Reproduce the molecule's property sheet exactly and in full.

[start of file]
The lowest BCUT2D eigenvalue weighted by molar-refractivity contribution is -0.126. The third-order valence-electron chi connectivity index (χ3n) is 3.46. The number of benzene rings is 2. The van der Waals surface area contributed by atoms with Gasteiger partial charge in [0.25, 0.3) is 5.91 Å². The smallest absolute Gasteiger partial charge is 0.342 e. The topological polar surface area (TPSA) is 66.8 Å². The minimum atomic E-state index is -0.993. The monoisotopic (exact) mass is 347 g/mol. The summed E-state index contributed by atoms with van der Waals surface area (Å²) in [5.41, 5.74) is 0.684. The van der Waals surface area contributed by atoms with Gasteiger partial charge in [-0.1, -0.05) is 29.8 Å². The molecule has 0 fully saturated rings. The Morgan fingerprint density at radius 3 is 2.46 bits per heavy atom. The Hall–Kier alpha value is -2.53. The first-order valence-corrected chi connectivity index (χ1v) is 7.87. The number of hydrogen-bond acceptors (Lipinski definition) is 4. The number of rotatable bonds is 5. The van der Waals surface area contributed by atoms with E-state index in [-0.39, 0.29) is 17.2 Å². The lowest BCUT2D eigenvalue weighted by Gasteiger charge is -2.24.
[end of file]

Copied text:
The lowest BCUT2D eigenvalue weighted by molar-refractivity contribution is -0.126. The third-order valence-electron chi connectivity index (χ3n) is 3.46. The number of benzene rings is 2. The van der Waals surface area contributed by atoms with Gasteiger partial charge in [0.25, 0.3) is 5.91 Å². The smallest absolute Gasteiger partial charge is 0.342 e. The topological polar surface area (TPSA) is 66.8 Å². The minimum atomic E-state index is -0.993. The monoisotopic (exact) mass is 347 g/mol. The summed E-state index contributed by atoms with van der Waals surface area (Å²) in [5.41, 5.74) is 0.684. The van der Waals surface area contributed by atoms with Gasteiger partial charge in [-0.1, -0.05) is 29.8 Å². The molecule has 0 fully saturated rings. The Morgan fingerprint density at radius 3 is 2.46 bits per heavy atom. The Hall–Kier alpha value is -2.53. The first-order valence-corrected chi connectivity index (χ1v) is 7.87. The number of hydrogen-bond acceptors (Lipinski definition) is 4. The number of rotatable bonds is 5. The van der Waals surface area contributed by atoms with E-state index in [-0.39, 0.29) is 17.2 Å². The lowest BCUT2D eigenvalue weighted by Gasteiger charge is -2.24.